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A survey by Arton, a residence / citizenship consultancy, shows that some passports are more useful than others when it comes to ease of travel.

Editorial Staff

It all began when the Philippines was found to have been the destination for the money stolen from the Central Bank of Bangladesh and, all over the world, fingers began to be pointed at the country's Swiss-cheese like counter-money laundering regime. What was especially bemusing to outsiders was that while the country was on one level constantly engaged in a battle with terrorists in the south, the laws to combat the funding of terrorism were in a similarly poor condition. Stung by criticism, the Philippines began to review its laws. One major area that had been entirely left out of account was casinos. In the past few months, that has dramatically changed.


I've been in my new job for a few weeks but I'm beginning to think that they hired me by mistake. My boss keeps making reference to my previous experience and work history but they are those I know to be the experience and work history of another candidate.

Nigel Morris-Cotterill

I am bemused by the fuss about Harvey Weinstein and his (alleged) misbehaviour with regard to actresses. Why him, why now? It doesn't make sense, unless there is an agenda being played out somewhere.

There are endless difficulties in definitions. Here's an excellent example.

The USA is undertaking research into crime against and within ethnic racial groups. It is trying hard to define groups. Here's a quote: " If issuing specific guidelines for the collection of detailed White race and ethnicity data, should OMB adopt the NCT format, which includes separately German, Irish, English, Italian, Polish, and French?"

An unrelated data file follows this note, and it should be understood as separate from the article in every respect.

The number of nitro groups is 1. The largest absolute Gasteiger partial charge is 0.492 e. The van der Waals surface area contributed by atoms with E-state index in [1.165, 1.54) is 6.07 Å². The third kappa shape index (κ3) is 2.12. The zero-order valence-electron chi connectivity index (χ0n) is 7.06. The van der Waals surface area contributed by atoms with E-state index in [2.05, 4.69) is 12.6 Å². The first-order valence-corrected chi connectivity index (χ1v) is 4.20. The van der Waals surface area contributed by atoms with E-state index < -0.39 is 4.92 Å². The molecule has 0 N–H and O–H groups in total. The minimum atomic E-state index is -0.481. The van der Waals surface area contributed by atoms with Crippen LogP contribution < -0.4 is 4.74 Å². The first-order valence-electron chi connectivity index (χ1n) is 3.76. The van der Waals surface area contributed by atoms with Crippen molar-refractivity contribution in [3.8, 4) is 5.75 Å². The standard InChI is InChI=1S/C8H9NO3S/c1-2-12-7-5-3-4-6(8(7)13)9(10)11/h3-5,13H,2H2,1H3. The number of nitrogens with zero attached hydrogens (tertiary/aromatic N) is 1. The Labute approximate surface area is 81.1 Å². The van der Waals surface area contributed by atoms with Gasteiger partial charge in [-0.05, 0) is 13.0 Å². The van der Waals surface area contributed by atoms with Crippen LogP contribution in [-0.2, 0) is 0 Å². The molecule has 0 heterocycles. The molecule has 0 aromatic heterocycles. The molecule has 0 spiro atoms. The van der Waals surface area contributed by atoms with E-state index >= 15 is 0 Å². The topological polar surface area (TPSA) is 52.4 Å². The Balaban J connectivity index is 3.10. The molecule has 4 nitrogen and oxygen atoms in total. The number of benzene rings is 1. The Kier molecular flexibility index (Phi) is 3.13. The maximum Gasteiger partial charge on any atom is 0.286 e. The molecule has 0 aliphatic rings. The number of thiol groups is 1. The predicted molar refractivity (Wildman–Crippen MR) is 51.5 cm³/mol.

It's not the fault of the US Government that it's confused. We, the English, have the most tangled ethnicity imaginable. The only effective classification for us is "unclassifiable."

Bryan Edwards

Common Internet of Things Devices May Expose Consumers to Cyber Exploitation
17 October, 2017
Source: https://www.ic3.gov/media/2017...
Full content below (verbatim)

Editorial Staff

Why, some might ask, is World Money Laundering Report drawing attention to violent crime statistics? "The figures released by the US government this week demonstrate that people engage in crime amongst those they have a major factor in common with, the "people like us" syndrome I discuss in "Understanding Suspicion in Financial Crime. Crime committed within defined groups, be they racial, social, religious or other groups, are at the heart of how and why so many offences are committed," Nigel Morris-Cotterill writes.

We've received an e-mail from a company with a .ae domain name. It offers us a spectacular opportunity to become a "Certified Fraud Examiner."

There's just one problem: once we started to read the e-mail it was clear that the headline was not true

The final part of this article.

Continued from Part IV of this article

Continued from Part III of this article

Continued from Part II of this article

Part I is here

The announcement by the National Health Service in England that General Practitioners (family doctors, known as GPs) are to be required to ask patients if they are heterosexual, homosexual/lesbian or bisexual has both support and opposition from across the spectrum. One specific comment by someone interviewed on a tv news programme caught our attention: people from sexual minorities, she said, suffer from a higher incidence of mental health problems than the heterosexual majority and therefore collecting data is valuable for that reason alone. That begs the question: are those mental health problems a symptom, a cause or a result of being part of a sexual minority?

Editorial Staff

Editorial Staff

Ever since Muslims were generally targeted by the USA in the aftermath of the terrorist acts of 11 September 2001, Muslims all over the world have been able to point at "The West" and to argue, with some justification, that they must protect their right to practise their religion. But radical elements have been emboldened by the concerns of the moderate majority and, all over the world, that has led to an entrenching of fundamentalist attitudes which, until then, had largely been held at bay by a vast majority. In Malaysia, while there had long been some radical elements, they had begun to press their case in the late 1990s and as moderates shared some of their concerns, the quiet containment began to lose ground. Radicals started to speak out, saying outrageous things, but claiming to do so in the name of Islam. To criticise their statements could result in charges of disrespect to Islam. But the people have had enough and they have some powerful allies. The battle for the very...